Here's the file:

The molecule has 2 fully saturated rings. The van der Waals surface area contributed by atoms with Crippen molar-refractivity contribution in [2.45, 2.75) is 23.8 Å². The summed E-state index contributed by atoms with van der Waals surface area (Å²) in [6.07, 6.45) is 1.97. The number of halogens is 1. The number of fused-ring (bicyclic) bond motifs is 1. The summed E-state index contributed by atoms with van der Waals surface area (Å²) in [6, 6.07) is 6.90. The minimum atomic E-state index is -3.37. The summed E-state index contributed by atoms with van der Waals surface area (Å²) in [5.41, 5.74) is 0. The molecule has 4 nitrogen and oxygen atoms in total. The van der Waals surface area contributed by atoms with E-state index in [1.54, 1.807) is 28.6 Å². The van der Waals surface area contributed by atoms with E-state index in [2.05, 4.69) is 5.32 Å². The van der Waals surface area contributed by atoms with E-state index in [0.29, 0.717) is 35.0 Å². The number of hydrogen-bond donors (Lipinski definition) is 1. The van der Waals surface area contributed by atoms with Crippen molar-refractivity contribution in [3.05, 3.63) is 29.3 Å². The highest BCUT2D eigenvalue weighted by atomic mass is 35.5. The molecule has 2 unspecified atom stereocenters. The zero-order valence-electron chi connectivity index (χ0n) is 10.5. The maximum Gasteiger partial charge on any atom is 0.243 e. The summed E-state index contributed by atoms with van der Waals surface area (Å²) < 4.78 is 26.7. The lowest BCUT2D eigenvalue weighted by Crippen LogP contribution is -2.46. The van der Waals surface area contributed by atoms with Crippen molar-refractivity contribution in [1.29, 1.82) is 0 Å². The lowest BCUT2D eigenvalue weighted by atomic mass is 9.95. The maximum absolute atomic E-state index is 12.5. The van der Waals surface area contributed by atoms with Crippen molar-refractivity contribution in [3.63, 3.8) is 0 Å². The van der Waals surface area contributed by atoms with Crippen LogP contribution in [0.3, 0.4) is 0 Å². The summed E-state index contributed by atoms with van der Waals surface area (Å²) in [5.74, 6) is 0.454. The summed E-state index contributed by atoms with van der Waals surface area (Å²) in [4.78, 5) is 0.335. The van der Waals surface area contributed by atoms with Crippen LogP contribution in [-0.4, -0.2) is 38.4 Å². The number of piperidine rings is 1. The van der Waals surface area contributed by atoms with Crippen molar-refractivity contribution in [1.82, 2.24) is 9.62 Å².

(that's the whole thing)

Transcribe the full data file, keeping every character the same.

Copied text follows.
The molecule has 2 fully saturated rings. The van der Waals surface area contributed by atoms with Crippen molar-refractivity contribution in [2.45, 2.75) is 23.8 Å². The summed E-state index contributed by atoms with van der Waals surface area (Å²) in [6.07, 6.45) is 1.97. The number of halogens is 1. The number of fused-ring (bicyclic) bond motifs is 1. The summed E-state index contributed by atoms with van der Waals surface area (Å²) in [6, 6.07) is 6.90. The minimum atomic E-state index is -3.37. The summed E-state index contributed by atoms with van der Waals surface area (Å²) in [5.41, 5.74) is 0. The molecule has 4 nitrogen and oxygen atoms in total. The van der Waals surface area contributed by atoms with E-state index in [1.54, 1.807) is 28.6 Å². The van der Waals surface area contributed by atoms with E-state index in [2.05, 4.69) is 5.32 Å². The van der Waals surface area contributed by atoms with E-state index in [0.29, 0.717) is 35.0 Å². The number of hydrogen-bond donors (Lipinski definition) is 1. The van der Waals surface area contributed by atoms with Crippen molar-refractivity contribution in [3.05, 3.63) is 29.3 Å². The highest BCUT2D eigenvalue weighted by atomic mass is 35.5. The molecule has 2 unspecified atom stereocenters. The zero-order valence-electron chi connectivity index (χ0n) is 10.5. The maximum Gasteiger partial charge on any atom is 0.243 e. The summed E-state index contributed by atoms with van der Waals surface area (Å²) < 4.78 is 26.7. The lowest BCUT2D eigenvalue weighted by Crippen LogP contribution is -2.46. The van der Waals surface area contributed by atoms with Crippen molar-refractivity contribution in [1.29, 1.82) is 0 Å². The lowest BCUT2D eigenvalue weighted by atomic mass is 9.95. The maximum absolute atomic E-state index is 12.5. The van der Waals surface area contributed by atoms with Crippen molar-refractivity contribution in [3.63, 3.8) is 0 Å². The van der Waals surface area contributed by atoms with Crippen LogP contribution in [0.3, 0.4) is 0 Å². The summed E-state index contributed by atoms with van der Waals surface area (Å²) in [5.74, 6) is 0.454. The summed E-state index contributed by atoms with van der Waals surface area (Å²) in [4.78, 5) is 0.335. The van der Waals surface area contributed by atoms with Crippen LogP contribution in [-0.4, -0.2) is 38.4 Å². The number of piperidine rings is 1. The van der Waals surface area contributed by atoms with Crippen molar-refractivity contribution in [1.82, 2.24) is 9.62 Å².